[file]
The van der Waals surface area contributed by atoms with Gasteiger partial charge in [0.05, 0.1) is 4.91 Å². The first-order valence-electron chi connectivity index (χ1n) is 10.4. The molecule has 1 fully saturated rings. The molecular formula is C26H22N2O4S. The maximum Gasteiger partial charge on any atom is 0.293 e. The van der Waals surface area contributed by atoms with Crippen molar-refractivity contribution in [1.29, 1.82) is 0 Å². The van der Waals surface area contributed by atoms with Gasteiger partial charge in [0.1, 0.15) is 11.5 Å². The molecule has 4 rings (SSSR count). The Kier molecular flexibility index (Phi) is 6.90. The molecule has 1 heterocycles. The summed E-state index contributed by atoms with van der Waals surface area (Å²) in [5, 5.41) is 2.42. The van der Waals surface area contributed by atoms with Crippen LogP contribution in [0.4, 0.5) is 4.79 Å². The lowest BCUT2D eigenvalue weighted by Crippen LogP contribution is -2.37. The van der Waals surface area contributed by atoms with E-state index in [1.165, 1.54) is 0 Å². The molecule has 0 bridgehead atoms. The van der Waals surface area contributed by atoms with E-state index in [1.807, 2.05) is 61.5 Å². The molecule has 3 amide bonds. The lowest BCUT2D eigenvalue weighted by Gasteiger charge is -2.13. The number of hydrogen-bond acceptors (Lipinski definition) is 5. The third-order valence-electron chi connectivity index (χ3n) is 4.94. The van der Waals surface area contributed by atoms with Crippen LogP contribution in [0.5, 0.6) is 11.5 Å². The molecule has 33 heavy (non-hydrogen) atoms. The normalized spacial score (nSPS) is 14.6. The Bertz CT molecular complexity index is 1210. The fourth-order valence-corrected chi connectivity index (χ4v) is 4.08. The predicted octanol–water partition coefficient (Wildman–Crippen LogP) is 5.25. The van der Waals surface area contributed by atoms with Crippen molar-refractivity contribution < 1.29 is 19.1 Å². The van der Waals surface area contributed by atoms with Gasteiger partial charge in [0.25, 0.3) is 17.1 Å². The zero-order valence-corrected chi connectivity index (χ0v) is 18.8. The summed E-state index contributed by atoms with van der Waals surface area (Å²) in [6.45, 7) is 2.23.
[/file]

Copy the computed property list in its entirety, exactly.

The van der Waals surface area contributed by atoms with Gasteiger partial charge in [0.05, 0.1) is 4.91 Å². The first-order valence-electron chi connectivity index (χ1n) is 10.4. The molecule has 1 fully saturated rings. The molecular formula is C26H22N2O4S. The maximum Gasteiger partial charge on any atom is 0.293 e. The van der Waals surface area contributed by atoms with Crippen molar-refractivity contribution in [1.29, 1.82) is 0 Å². The van der Waals surface area contributed by atoms with Gasteiger partial charge in [0.1, 0.15) is 11.5 Å². The molecule has 4 rings (SSSR count). The Kier molecular flexibility index (Phi) is 6.90. The molecule has 1 heterocycles. The summed E-state index contributed by atoms with van der Waals surface area (Å²) in [5, 5.41) is 2.42. The van der Waals surface area contributed by atoms with Crippen LogP contribution in [0.4, 0.5) is 4.79 Å². The lowest BCUT2D eigenvalue weighted by Crippen LogP contribution is -2.37. The van der Waals surface area contributed by atoms with E-state index in [1.165, 1.54) is 0 Å². The molecule has 0 bridgehead atoms. The van der Waals surface area contributed by atoms with E-state index in [1.807, 2.05) is 61.5 Å². The molecule has 3 amide bonds. The lowest BCUT2D eigenvalue weighted by Gasteiger charge is -2.13. The number of hydrogen-bond acceptors (Lipinski definition) is 5. The third-order valence-electron chi connectivity index (χ3n) is 4.94. The van der Waals surface area contributed by atoms with Crippen LogP contribution in [0.5, 0.6) is 11.5 Å². The molecule has 33 heavy (non-hydrogen) atoms. The normalized spacial score (nSPS) is 14.6. The Bertz CT molecular complexity index is 1210. The fourth-order valence-corrected chi connectivity index (χ4v) is 4.08. The predicted octanol–water partition coefficient (Wildman–Crippen LogP) is 5.25. The van der Waals surface area contributed by atoms with Crippen molar-refractivity contribution < 1.29 is 19.1 Å². The van der Waals surface area contributed by atoms with Gasteiger partial charge in [0.25, 0.3) is 17.1 Å². The zero-order valence-corrected chi connectivity index (χ0v) is 18.8. The summed E-state index contributed by atoms with van der Waals surface area (Å²) in [6.45, 7) is 2.23.